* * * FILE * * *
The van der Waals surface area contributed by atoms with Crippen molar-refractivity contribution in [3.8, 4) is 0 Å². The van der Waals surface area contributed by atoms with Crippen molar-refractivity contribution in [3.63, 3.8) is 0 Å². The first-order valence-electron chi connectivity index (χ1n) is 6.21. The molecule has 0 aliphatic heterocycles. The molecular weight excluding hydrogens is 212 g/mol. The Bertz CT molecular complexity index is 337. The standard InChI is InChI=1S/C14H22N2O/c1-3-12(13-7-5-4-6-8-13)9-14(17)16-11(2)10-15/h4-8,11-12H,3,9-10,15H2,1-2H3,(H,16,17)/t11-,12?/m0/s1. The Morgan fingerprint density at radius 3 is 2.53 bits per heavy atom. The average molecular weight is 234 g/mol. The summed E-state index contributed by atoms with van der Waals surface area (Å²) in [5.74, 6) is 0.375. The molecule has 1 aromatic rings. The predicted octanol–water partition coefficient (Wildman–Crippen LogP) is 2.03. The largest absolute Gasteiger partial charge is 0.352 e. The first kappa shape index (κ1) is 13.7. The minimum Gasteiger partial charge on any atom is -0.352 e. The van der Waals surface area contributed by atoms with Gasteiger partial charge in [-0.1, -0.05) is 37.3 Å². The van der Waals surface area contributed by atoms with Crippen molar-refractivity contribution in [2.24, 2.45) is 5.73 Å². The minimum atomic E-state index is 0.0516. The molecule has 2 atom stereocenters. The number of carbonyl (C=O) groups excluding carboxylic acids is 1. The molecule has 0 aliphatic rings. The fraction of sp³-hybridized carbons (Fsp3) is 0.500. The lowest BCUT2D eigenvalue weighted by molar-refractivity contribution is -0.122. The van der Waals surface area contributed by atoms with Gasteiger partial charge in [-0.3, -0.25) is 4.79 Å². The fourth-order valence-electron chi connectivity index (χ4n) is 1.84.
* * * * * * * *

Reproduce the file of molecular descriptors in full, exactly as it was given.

The van der Waals surface area contributed by atoms with Crippen molar-refractivity contribution in [3.8, 4) is 0 Å². The van der Waals surface area contributed by atoms with Crippen molar-refractivity contribution in [3.63, 3.8) is 0 Å². The first-order valence-electron chi connectivity index (χ1n) is 6.21. The molecule has 0 aliphatic heterocycles. The molecular weight excluding hydrogens is 212 g/mol. The Bertz CT molecular complexity index is 337. The standard InChI is InChI=1S/C14H22N2O/c1-3-12(13-7-5-4-6-8-13)9-14(17)16-11(2)10-15/h4-8,11-12H,3,9-10,15H2,1-2H3,(H,16,17)/t11-,12?/m0/s1. The Morgan fingerprint density at radius 3 is 2.53 bits per heavy atom. The average molecular weight is 234 g/mol. The summed E-state index contributed by atoms with van der Waals surface area (Å²) in [5.74, 6) is 0.375. The molecule has 1 aromatic rings. The predicted octanol–water partition coefficient (Wildman–Crippen LogP) is 2.03. The largest absolute Gasteiger partial charge is 0.352 e. The first kappa shape index (κ1) is 13.7. The minimum Gasteiger partial charge on any atom is -0.352 e. The van der Waals surface area contributed by atoms with Gasteiger partial charge in [-0.1, -0.05) is 37.3 Å². The van der Waals surface area contributed by atoms with Crippen molar-refractivity contribution in [2.24, 2.45) is 5.73 Å². The minimum atomic E-state index is 0.0516. The molecule has 2 atom stereocenters. The number of carbonyl (C=O) groups excluding carboxylic acids is 1. The molecule has 0 aliphatic rings. The fraction of sp³-hybridized carbons (Fsp3) is 0.500. The lowest BCUT2D eigenvalue weighted by molar-refractivity contribution is -0.122. The van der Waals surface area contributed by atoms with Gasteiger partial charge in [-0.3, -0.25) is 4.79 Å². The fourth-order valence-electron chi connectivity index (χ4n) is 1.84.